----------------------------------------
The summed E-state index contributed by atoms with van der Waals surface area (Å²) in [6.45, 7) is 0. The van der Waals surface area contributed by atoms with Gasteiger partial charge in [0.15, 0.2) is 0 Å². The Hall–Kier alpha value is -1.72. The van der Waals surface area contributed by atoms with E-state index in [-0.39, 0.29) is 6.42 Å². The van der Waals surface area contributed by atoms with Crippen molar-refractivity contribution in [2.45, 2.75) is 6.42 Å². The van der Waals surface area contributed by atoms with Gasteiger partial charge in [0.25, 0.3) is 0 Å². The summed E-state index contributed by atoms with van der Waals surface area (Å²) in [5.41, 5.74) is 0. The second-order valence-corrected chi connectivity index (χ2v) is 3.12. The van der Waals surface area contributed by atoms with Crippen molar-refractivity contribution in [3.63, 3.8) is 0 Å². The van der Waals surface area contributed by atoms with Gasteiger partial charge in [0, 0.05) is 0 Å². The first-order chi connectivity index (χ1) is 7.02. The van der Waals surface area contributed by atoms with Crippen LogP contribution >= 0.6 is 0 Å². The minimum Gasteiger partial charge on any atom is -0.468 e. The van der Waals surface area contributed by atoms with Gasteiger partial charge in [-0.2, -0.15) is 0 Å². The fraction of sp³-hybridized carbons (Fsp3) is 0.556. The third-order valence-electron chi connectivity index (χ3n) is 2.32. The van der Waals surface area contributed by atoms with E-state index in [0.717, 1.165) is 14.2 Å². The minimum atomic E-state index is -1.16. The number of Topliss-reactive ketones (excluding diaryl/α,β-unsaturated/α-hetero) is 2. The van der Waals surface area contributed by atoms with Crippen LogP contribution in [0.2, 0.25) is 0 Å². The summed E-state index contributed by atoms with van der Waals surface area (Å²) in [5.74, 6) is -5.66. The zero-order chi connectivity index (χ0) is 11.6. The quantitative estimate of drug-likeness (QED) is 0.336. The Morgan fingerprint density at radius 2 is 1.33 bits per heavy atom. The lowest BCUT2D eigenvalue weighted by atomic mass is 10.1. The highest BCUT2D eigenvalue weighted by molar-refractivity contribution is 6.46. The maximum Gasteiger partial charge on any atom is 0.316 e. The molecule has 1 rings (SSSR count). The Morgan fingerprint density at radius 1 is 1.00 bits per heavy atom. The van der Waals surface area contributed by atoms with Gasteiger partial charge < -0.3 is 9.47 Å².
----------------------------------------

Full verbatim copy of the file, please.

The summed E-state index contributed by atoms with van der Waals surface area (Å²) in [6.45, 7) is 0. The van der Waals surface area contributed by atoms with Gasteiger partial charge in [0.15, 0.2) is 0 Å². The Hall–Kier alpha value is -1.72. The van der Waals surface area contributed by atoms with E-state index in [-0.39, 0.29) is 6.42 Å². The van der Waals surface area contributed by atoms with Crippen molar-refractivity contribution in [2.45, 2.75) is 6.42 Å². The van der Waals surface area contributed by atoms with Gasteiger partial charge in [0.25, 0.3) is 0 Å². The summed E-state index contributed by atoms with van der Waals surface area (Å²) in [5.41, 5.74) is 0. The second-order valence-corrected chi connectivity index (χ2v) is 3.12. The van der Waals surface area contributed by atoms with Crippen molar-refractivity contribution in [3.63, 3.8) is 0 Å². The van der Waals surface area contributed by atoms with Gasteiger partial charge in [0, 0.05) is 0 Å². The first-order chi connectivity index (χ1) is 7.02. The van der Waals surface area contributed by atoms with Crippen LogP contribution >= 0.6 is 0 Å². The minimum Gasteiger partial charge on any atom is -0.468 e. The van der Waals surface area contributed by atoms with Gasteiger partial charge in [-0.2, -0.15) is 0 Å². The fraction of sp³-hybridized carbons (Fsp3) is 0.556. The third-order valence-electron chi connectivity index (χ3n) is 2.32. The van der Waals surface area contributed by atoms with E-state index in [0.717, 1.165) is 14.2 Å². The minimum atomic E-state index is -1.16. The number of Topliss-reactive ketones (excluding diaryl/α,β-unsaturated/α-hetero) is 2. The van der Waals surface area contributed by atoms with Crippen LogP contribution in [0.2, 0.25) is 0 Å². The summed E-state index contributed by atoms with van der Waals surface area (Å²) in [5.74, 6) is -5.66. The zero-order chi connectivity index (χ0) is 11.6. The quantitative estimate of drug-likeness (QED) is 0.336. The Morgan fingerprint density at radius 2 is 1.33 bits per heavy atom. The lowest BCUT2D eigenvalue weighted by atomic mass is 10.1. The highest BCUT2D eigenvalue weighted by molar-refractivity contribution is 6.46. The maximum Gasteiger partial charge on any atom is 0.316 e. The molecule has 1 rings (SSSR count). The Morgan fingerprint density at radius 1 is 1.00 bits per heavy atom. The van der Waals surface area contributed by atoms with Gasteiger partial charge < -0.3 is 9.47 Å².